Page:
"Cut it or shut it!" yelled some protesters near the front of the stage. "Cut it or shut it!"
But Martin was one of several Thursday rally speakers who reminded the crowd that Howard Dean had said he'd be "rooting for" a shutdown if he was still DNC chairman, and that Sen. Chuck Schumer, D-N.Y., had been encouraging Democrats to call every GOP cut "extreme."* The idea that the Democrats were playing the Tea Party activists was so offensive to them—the Schumer quote was already legend, repeated without prompting by several protesters I spoke to—that it kept them on the reservation.
"I keep hearing that the Tea Party is going to rebel against the Republicans," said Ron Kirby, a retired electrical engineer from Alexandria, Va., who held an American flag in one hand and a Gadsden flag in the other. "Whatever it is they get, I'll support them." That was a common sentiment, even if it hasn't been tested yet.
John Lonsiak, a Fredericksburg, Va. activist, put the potential blame for a shutdown on the Democrats but basically agreed with Kirby about the risks. "The government is so big, and has so much inertia," he said. "Nobody's going to die in the street. Nobody's going to starve to death. Nobody's going to miss a mortgage payment that isn't missing it already. The stock market's not going to crash. We must just be a little bit hungrier."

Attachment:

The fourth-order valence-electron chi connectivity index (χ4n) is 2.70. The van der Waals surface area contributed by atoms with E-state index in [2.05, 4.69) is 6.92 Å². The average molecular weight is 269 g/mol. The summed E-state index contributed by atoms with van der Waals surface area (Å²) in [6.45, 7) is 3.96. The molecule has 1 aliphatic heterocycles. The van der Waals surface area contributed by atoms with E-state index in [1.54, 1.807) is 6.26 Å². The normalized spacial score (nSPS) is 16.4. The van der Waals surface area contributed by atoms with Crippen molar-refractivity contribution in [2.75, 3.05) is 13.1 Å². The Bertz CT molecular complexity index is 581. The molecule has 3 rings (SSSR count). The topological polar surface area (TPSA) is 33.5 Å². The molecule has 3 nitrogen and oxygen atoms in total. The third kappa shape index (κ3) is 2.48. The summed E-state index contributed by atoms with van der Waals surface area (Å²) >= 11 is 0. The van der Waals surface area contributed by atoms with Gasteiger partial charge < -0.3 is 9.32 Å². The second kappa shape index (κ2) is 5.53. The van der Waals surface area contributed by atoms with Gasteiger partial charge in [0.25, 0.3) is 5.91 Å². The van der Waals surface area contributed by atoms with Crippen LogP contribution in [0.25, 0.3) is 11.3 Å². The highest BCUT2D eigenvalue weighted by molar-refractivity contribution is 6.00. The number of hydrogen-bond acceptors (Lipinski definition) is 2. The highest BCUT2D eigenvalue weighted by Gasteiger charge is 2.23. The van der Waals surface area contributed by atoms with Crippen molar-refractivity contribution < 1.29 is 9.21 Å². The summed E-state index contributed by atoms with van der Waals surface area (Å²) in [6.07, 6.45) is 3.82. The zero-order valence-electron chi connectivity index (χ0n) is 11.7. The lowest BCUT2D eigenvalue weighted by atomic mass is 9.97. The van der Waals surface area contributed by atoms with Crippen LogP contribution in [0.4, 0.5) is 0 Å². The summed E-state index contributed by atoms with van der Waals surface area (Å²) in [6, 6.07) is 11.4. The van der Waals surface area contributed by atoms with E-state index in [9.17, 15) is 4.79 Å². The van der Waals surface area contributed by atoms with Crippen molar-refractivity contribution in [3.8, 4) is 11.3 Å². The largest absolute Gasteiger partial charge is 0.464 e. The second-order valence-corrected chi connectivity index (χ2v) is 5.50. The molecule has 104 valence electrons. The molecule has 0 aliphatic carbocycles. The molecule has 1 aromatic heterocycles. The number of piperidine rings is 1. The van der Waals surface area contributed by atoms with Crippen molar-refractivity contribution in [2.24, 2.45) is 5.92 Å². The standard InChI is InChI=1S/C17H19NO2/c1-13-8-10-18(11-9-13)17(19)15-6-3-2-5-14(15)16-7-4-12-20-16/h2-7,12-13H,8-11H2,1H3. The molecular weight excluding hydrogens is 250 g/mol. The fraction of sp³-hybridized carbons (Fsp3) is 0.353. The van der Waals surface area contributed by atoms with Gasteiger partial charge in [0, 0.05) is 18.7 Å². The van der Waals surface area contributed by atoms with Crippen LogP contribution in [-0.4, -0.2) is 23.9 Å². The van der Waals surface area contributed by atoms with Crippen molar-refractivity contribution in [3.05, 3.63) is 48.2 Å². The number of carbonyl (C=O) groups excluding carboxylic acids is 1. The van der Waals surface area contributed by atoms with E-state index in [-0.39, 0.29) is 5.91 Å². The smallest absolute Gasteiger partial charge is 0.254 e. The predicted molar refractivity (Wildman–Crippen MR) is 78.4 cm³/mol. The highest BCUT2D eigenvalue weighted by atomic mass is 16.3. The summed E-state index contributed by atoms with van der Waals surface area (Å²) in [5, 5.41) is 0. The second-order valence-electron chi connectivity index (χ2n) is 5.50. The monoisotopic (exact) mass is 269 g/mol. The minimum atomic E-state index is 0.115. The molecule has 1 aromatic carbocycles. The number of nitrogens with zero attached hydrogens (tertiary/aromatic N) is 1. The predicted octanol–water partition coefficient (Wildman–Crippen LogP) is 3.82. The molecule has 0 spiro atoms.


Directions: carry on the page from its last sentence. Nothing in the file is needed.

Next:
These are the opinions of people who don't think the government should do so much. They're not the intended audience for Democrats. But they hint at the strangeness of the Democrats' focus on the Tea Party over the specifics of the CRs and the risks of a shutdown.
If the plan is to trap Republicans and slowly to build momentum against a shutdown as the government stays stalled, that's a pretty big roll of the dice, and it depends on the GOP and its allies playing looser than they have so far. In 1995, one of the turning points that helped Bill Clinton "win" the shutdown was a Christian Science Monitor breakfast at which Newt Gingrich suggested that the president should have come back and talked things over when the two of them were on Air Force One. That story was the source of the New York Daily News' "Cry Baby" cover cartoon of Gingrich. That's the sort of mistake that Democrats need to count on. So far, neither Republicans nor members of the Tea Party are making it.
Correction, April 4, 2011: This article originally misidentified Chuck Schumer as a Republican. ( Return to the correction.)